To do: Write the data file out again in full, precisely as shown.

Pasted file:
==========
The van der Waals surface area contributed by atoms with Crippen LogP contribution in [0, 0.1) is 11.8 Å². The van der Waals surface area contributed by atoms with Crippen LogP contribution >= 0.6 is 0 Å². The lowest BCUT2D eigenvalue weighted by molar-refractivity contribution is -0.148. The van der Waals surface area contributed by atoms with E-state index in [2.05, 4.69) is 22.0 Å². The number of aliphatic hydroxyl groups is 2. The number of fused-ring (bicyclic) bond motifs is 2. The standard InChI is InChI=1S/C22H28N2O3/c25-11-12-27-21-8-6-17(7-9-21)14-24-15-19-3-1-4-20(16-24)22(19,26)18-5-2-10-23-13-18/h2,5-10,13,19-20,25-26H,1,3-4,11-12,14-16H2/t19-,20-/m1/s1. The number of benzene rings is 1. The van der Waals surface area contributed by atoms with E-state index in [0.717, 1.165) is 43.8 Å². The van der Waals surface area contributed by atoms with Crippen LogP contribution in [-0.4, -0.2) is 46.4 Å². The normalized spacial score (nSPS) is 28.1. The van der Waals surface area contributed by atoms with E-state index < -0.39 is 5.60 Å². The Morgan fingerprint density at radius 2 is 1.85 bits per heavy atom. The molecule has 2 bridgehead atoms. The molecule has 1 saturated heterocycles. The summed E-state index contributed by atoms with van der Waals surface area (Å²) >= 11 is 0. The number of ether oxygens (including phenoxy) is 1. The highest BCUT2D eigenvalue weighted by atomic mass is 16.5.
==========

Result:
The van der Waals surface area contributed by atoms with Crippen LogP contribution in [0, 0.1) is 11.8 Å². The van der Waals surface area contributed by atoms with Crippen LogP contribution >= 0.6 is 0 Å². The lowest BCUT2D eigenvalue weighted by molar-refractivity contribution is -0.148. The van der Waals surface area contributed by atoms with E-state index in [2.05, 4.69) is 22.0 Å². The number of aliphatic hydroxyl groups is 2. The number of fused-ring (bicyclic) bond motifs is 2. The standard InChI is InChI=1S/C22H28N2O3/c25-11-12-27-21-8-6-17(7-9-21)14-24-15-19-3-1-4-20(16-24)22(19,26)18-5-2-10-23-13-18/h2,5-10,13,19-20,25-26H,1,3-4,11-12,14-16H2/t19-,20-/m1/s1. The number of benzene rings is 1. The van der Waals surface area contributed by atoms with E-state index in [0.717, 1.165) is 43.8 Å². The van der Waals surface area contributed by atoms with Crippen LogP contribution in [-0.4, -0.2) is 46.4 Å². The normalized spacial score (nSPS) is 28.1. The van der Waals surface area contributed by atoms with E-state index < -0.39 is 5.60 Å². The Morgan fingerprint density at radius 2 is 1.85 bits per heavy atom. The molecule has 2 bridgehead atoms. The molecule has 1 saturated heterocycles. The summed E-state index contributed by atoms with van der Waals surface area (Å²) >= 11 is 0. The number of ether oxygens (including phenoxy) is 1. The highest BCUT2D eigenvalue weighted by atomic mass is 16.5.